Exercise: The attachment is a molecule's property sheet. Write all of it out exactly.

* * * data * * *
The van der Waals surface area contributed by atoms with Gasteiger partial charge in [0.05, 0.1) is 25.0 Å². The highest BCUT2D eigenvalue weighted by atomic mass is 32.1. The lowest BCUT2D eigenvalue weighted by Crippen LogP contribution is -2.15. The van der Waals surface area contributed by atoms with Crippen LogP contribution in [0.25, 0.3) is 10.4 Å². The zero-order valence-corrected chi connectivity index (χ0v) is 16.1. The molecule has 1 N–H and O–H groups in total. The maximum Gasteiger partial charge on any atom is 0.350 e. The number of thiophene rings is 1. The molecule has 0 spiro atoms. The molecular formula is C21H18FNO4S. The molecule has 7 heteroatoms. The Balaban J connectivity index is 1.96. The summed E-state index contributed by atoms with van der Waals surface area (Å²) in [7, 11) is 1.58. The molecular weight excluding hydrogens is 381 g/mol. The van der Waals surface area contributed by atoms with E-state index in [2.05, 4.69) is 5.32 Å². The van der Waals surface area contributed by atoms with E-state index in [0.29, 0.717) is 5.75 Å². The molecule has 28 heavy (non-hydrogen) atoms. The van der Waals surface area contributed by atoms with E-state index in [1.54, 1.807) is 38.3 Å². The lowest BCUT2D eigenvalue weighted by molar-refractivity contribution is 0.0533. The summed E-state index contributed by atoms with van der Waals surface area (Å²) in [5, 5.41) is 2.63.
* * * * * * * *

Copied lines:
The van der Waals surface area contributed by atoms with Gasteiger partial charge in [0.05, 0.1) is 25.0 Å². The highest BCUT2D eigenvalue weighted by atomic mass is 32.1. The lowest BCUT2D eigenvalue weighted by Crippen LogP contribution is -2.15. The van der Waals surface area contributed by atoms with Crippen LogP contribution in [0.25, 0.3) is 10.4 Å². The zero-order valence-corrected chi connectivity index (χ0v) is 16.1. The molecule has 1 N–H and O–H groups in total. The maximum Gasteiger partial charge on any atom is 0.350 e. The number of thiophene rings is 1. The molecule has 0 spiro atoms. The molecular formula is C21H18FNO4S. The molecule has 7 heteroatoms. The Balaban J connectivity index is 1.96. The summed E-state index contributed by atoms with van der Waals surface area (Å²) in [7, 11) is 1.58. The molecular weight excluding hydrogens is 381 g/mol. The van der Waals surface area contributed by atoms with E-state index in [2.05, 4.69) is 5.32 Å². The van der Waals surface area contributed by atoms with E-state index in [0.29, 0.717) is 5.75 Å². The molecule has 28 heavy (non-hydrogen) atoms. The van der Waals surface area contributed by atoms with E-state index in [1.54, 1.807) is 38.3 Å². The lowest BCUT2D eigenvalue weighted by molar-refractivity contribution is 0.0533. The summed E-state index contributed by atoms with van der Waals surface area (Å²) in [5, 5.41) is 2.63.